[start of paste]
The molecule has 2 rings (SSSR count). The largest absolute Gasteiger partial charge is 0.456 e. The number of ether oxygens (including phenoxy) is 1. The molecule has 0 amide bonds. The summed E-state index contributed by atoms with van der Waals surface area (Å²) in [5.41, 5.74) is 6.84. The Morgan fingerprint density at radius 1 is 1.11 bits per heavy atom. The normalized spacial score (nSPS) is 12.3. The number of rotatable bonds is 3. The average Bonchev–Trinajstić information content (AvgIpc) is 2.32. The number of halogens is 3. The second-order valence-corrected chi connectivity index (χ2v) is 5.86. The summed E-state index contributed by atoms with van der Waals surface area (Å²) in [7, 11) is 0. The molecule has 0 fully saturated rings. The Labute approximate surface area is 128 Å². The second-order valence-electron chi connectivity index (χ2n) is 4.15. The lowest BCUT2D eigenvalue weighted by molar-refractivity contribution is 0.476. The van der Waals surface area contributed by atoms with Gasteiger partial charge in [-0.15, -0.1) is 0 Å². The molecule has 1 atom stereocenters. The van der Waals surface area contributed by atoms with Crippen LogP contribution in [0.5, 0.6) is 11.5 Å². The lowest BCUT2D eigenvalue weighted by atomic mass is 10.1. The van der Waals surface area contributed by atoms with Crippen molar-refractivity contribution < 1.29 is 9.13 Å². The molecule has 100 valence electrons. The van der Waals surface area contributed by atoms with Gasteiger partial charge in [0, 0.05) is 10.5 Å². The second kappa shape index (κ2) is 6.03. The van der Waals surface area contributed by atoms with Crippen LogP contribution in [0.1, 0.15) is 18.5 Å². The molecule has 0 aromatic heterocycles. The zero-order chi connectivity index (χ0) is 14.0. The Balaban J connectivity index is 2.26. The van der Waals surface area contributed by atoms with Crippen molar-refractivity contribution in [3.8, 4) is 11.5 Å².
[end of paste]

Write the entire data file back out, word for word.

The molecule has 2 rings (SSSR count). The largest absolute Gasteiger partial charge is 0.456 e. The number of ether oxygens (including phenoxy) is 1. The molecule has 0 amide bonds. The summed E-state index contributed by atoms with van der Waals surface area (Å²) in [5.41, 5.74) is 6.84. The Morgan fingerprint density at radius 1 is 1.11 bits per heavy atom. The normalized spacial score (nSPS) is 12.3. The number of rotatable bonds is 3. The average Bonchev–Trinajstić information content (AvgIpc) is 2.32. The number of halogens is 3. The second-order valence-corrected chi connectivity index (χ2v) is 5.86. The summed E-state index contributed by atoms with van der Waals surface area (Å²) in [7, 11) is 0. The molecule has 0 fully saturated rings. The Labute approximate surface area is 128 Å². The second-order valence-electron chi connectivity index (χ2n) is 4.15. The lowest BCUT2D eigenvalue weighted by molar-refractivity contribution is 0.476. The van der Waals surface area contributed by atoms with Gasteiger partial charge in [-0.15, -0.1) is 0 Å². The molecule has 1 atom stereocenters. The van der Waals surface area contributed by atoms with Crippen LogP contribution in [0.5, 0.6) is 11.5 Å². The lowest BCUT2D eigenvalue weighted by atomic mass is 10.1. The van der Waals surface area contributed by atoms with Crippen molar-refractivity contribution < 1.29 is 9.13 Å². The molecule has 100 valence electrons. The van der Waals surface area contributed by atoms with Gasteiger partial charge in [0, 0.05) is 10.5 Å². The second kappa shape index (κ2) is 6.03. The van der Waals surface area contributed by atoms with Crippen LogP contribution in [0.1, 0.15) is 18.5 Å². The molecule has 0 aromatic heterocycles. The zero-order chi connectivity index (χ0) is 14.0. The Balaban J connectivity index is 2.26. The van der Waals surface area contributed by atoms with Crippen molar-refractivity contribution in [3.8, 4) is 11.5 Å².